For the second time this year, the state has closed Fairfield Lake State Park after it was unable to negotiate the purchase of the property from a developer.
After several attempts to save the 1,820-acre park, Texas Parks and Wildlife announced over the weekend that Shawn Todd, founder and CEO of Dallas-based Todd Interests, declined the state’s $25 million offer to give up the company’s contract for the 5,000-acre property that includes the park, located about 100 miles south of Dallas in Freestone County.
The park was closed to the public Sunday night. The agency says it will now explore using eminent domain and condemnation to seize the land, which the state had leased for decades before it was sold to Todd Interests earlier this year.
“Texas Parks and Wildlife Commissioners continue to pursue options for saving Fairfield Lake State Park, including through condemnation,” Texas Parks and Wildlife Commission Chair Arch “Beaver” Aplin III said in a press release. “But in the meantime, department staff must focus on decommissioning the property before our lease ends June 13.”
The agency’s commissioners have scheduled a June 10 meeting to discuss acquiring the park through condemnation.
Parks and Wildlife said its commissioners took “persistent and extraordinary steps” to negotiate with Todd Interests to buy the park.
Shawn Todd and his sons Patrick and Philip Todd, who own and manage Todd Interests, expressed “astonishment” and “surprise” that state officials are considering condemnation in a letter they sent to TPWD on Tuesday.
The state had numerous opportunities to acquire the property that includes the park, the letter says. “The State of Texas, however, has spent the last eight months working to derail our transaction and diminish our transactional rights,” it says.
The letter said the company has begun executing its development plan and investing millions of dollars in related contracts. Construction equipment arrived at the site Monday, the letter added. Shawn Todd has said the company plans to build a private golf course and luxury gated community on the property.
TPWD has begun to remove equipment and relocate staff members, according to an agency press release.
“We’re back to square one,” said Luke Metzger, the executive director of Environment Texas, a statewide environmental group that has advocated for saving the park. “It’s unfortunate [TPWD] has to go this route but they’re in a strong position to exercise their rights to save the park.”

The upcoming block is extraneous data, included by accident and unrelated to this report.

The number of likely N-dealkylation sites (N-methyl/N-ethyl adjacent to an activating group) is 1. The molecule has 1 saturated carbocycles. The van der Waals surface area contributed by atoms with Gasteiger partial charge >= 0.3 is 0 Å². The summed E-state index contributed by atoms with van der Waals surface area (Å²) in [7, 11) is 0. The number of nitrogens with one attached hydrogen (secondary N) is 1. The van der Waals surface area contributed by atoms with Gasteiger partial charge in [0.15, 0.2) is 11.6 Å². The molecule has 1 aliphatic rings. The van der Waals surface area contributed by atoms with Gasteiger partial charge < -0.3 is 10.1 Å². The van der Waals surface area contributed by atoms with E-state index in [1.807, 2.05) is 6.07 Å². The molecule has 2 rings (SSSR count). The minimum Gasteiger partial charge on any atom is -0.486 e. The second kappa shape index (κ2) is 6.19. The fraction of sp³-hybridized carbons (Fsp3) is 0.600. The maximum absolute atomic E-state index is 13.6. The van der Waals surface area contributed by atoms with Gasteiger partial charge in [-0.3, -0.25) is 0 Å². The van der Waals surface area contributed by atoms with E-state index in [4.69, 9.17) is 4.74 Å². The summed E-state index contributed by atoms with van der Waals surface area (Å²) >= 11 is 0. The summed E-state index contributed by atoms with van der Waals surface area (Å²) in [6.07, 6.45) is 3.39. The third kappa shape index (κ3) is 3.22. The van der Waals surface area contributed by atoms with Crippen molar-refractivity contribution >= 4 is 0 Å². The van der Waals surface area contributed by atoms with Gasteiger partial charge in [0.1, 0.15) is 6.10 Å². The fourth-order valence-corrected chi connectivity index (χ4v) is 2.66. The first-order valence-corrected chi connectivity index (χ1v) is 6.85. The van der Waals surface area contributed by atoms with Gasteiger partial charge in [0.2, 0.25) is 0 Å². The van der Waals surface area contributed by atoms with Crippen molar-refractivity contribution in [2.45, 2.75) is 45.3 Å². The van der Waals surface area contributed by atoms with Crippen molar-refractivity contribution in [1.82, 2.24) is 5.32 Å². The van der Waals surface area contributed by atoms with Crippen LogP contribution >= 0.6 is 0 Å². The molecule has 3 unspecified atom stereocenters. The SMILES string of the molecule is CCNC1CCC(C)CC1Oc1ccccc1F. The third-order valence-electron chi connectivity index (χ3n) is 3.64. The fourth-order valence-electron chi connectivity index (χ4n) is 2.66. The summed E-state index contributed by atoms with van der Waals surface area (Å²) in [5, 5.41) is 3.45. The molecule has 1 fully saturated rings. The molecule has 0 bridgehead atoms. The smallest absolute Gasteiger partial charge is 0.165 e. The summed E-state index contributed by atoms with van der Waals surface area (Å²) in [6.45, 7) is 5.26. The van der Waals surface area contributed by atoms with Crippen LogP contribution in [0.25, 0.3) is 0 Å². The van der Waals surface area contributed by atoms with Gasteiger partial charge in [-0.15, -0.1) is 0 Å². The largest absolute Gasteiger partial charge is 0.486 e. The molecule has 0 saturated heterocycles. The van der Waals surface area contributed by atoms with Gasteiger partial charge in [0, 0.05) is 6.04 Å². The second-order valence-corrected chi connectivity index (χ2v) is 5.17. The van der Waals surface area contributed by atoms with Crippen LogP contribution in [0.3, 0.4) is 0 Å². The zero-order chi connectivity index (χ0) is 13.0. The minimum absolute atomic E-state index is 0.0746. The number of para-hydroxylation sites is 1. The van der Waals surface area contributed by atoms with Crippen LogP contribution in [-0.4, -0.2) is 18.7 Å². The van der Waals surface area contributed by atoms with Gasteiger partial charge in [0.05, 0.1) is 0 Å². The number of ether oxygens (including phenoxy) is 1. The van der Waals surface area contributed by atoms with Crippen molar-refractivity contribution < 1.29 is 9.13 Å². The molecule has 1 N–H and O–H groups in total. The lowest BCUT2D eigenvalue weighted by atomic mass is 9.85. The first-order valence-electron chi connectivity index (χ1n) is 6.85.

See here for the previous update. I was sent a copy of the letter from Todd Interests, which you can see here. They are understandably upset by all that has happened, and were pretty damn blunt in their response. That includes this paragraph, which I plan to frame and hang on my wall:
Additionally, the esteemed Attorney General Ken Paxton’s office sent a letter directing us to preserve evidence as if we had been involved in a crime. We assume this was purely an effort of intimidation as it contains nothing of legal substance – simply theatrics for the media in an effort to interfere with our lawful contract. The letter is dated May 25th, the same date that articles of impeachment were filed against the Attorney General.
Now that is the level of esteem in which Ken Paxton should be held. Kudos to whoever wrote that.
You can feel however you want about this project. I’d rather Fairfield remain a state park, and as noted before I say that as someone who is not a state park person. But it’s abundantly clear that the state of Texas screwed the pooch on this. They could have bought this land any time, but because it was cheap and convenient to continue with the lease arrangement, the Lege allowed it to continue, and now here we are. Todd Interests is quite right to bemoan the hypocrisy of the flexible Republican stance on eminent domain, even if the public good of exercising it is obvious. We had plenty of opportunities to avoid this situation, that’s all I’m saying. The Chron and the Current have more.